Monday, March 04, 2013

Research and retention

I have recently been reading accounts of Dorothy L Sayers' life and rereading some of her books, since this year I have been invited to do the lecture to the Dorothy L Sayers Society's annual convention in Essex.  It has been particularly interesting for me because she and I have both written books – in my case a whole series – set in the beautiful, unspoiled county of Galloway in south west Scotland.  We have travelled the same roads, described the same stunning scenery and even stayed in the same hotel.

Her book, Five Red Herrings,  with its intricate plotting required a great deal of research into the train timetables: which trains stopped at which local halt, which ran right through, and precisely at what time of days – trains which, alas, run no more.

The most demanding research she did, though, was about bell-ringing for her superb novel The Nine Tailors, set in England's fen country.  It is such a complex subject, and the work she did on this was so meticulous that she had to write another book while she did it to keep her publisher happy.  If I quote the introduction to chapter one, you will understand why:

By the Course Ends
8th the Observation
Call her in the middle with a double, before,
wrong and home, repeated once.'

She was proud afterwards to boast that expert bell-ringers had only found three small errors in 'ringing the changes' in the course of the book.

What I want to know is, how much of this expert knowledge did she retain a year later?

I have, in my time, been an expert on silversmithing, deer farming, the habits of the golden eagle, the psychological problem of therianthropy, sheepdog trials, lifeboats and the rest.  How much of it do I remember now?  Only the most vague and general impression.  .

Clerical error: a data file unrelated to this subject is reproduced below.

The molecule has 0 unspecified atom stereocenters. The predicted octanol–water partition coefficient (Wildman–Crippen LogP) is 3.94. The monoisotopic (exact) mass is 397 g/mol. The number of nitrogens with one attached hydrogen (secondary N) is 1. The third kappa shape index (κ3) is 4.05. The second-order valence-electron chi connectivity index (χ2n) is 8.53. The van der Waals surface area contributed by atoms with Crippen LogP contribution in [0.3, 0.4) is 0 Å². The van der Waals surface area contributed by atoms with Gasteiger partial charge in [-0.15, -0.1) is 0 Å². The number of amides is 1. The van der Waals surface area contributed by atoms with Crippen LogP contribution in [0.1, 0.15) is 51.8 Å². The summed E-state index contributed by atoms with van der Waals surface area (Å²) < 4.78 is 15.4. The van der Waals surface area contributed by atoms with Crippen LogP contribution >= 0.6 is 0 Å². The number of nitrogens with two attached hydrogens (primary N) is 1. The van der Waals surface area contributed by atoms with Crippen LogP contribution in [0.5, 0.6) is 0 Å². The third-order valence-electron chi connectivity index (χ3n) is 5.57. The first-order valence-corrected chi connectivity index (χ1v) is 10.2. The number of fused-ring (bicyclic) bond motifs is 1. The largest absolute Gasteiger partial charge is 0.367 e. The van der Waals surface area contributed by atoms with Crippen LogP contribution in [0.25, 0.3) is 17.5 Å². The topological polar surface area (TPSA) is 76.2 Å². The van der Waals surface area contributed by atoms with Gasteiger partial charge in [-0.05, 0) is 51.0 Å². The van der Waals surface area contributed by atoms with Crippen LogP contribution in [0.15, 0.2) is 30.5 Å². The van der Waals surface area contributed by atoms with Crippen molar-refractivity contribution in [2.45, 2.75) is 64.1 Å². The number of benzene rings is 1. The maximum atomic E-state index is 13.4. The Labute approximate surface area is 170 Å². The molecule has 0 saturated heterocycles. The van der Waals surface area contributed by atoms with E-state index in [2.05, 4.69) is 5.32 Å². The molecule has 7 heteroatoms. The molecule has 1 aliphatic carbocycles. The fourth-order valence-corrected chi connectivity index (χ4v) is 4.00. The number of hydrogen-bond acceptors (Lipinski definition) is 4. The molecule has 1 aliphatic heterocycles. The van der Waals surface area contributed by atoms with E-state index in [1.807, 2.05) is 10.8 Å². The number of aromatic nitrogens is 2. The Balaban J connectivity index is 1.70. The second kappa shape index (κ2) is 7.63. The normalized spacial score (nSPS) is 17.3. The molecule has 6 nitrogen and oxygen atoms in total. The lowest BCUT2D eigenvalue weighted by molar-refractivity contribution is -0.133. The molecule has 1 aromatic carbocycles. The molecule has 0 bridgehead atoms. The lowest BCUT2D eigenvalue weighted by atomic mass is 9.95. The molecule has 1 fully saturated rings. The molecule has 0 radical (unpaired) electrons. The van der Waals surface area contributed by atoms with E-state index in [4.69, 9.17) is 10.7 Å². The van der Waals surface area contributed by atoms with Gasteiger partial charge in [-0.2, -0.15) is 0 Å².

I was intrigued by the information I gained at the time and the big problem was to prevent myself from serving up great slabs of it, like cold rice pudding, to my readers and understanding that they were probably not going to be as fascinated by the subject as I was at the time.  So why don't I remember?

The same thing applied once I had sat an exam.  I was mortified to find, when going through a pile of university essays twenty years after I had written them, that I had written a whole essay on the works of Thomas Carlyle, despite being quite confident that I'd never even read Sartor Resartus.

Is it just me, or does everyone have some sort of mechanism in the brain that junks stuff it reckons we won't be likely to need again to make room for more stuff that will go through the same process in its turn?


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Toe Hallock said...

Dear Ms. Templeton: I understand exactly what you are talking about. Most of us go about life performing routine duties. After a while, we don't even think about them. If something goes out of sync it messes up our entire day. If our brains aren't required to achieve specific tasks on a regular basis, most of us lose that "edge." Like with certain computer programs when we have to relearn the basics. It's frustrating, but I believe our minds need to clear out the junk so that we can go on to the next project. Thank goodness we retain much of our learning, so we don't have to keep starting over. Yours truly, Toe.

Donis Casey said...

I tend to remember a lot of the research I don't use, Aline, but sadly it seems that I only remember useless facts, especially if they are weird.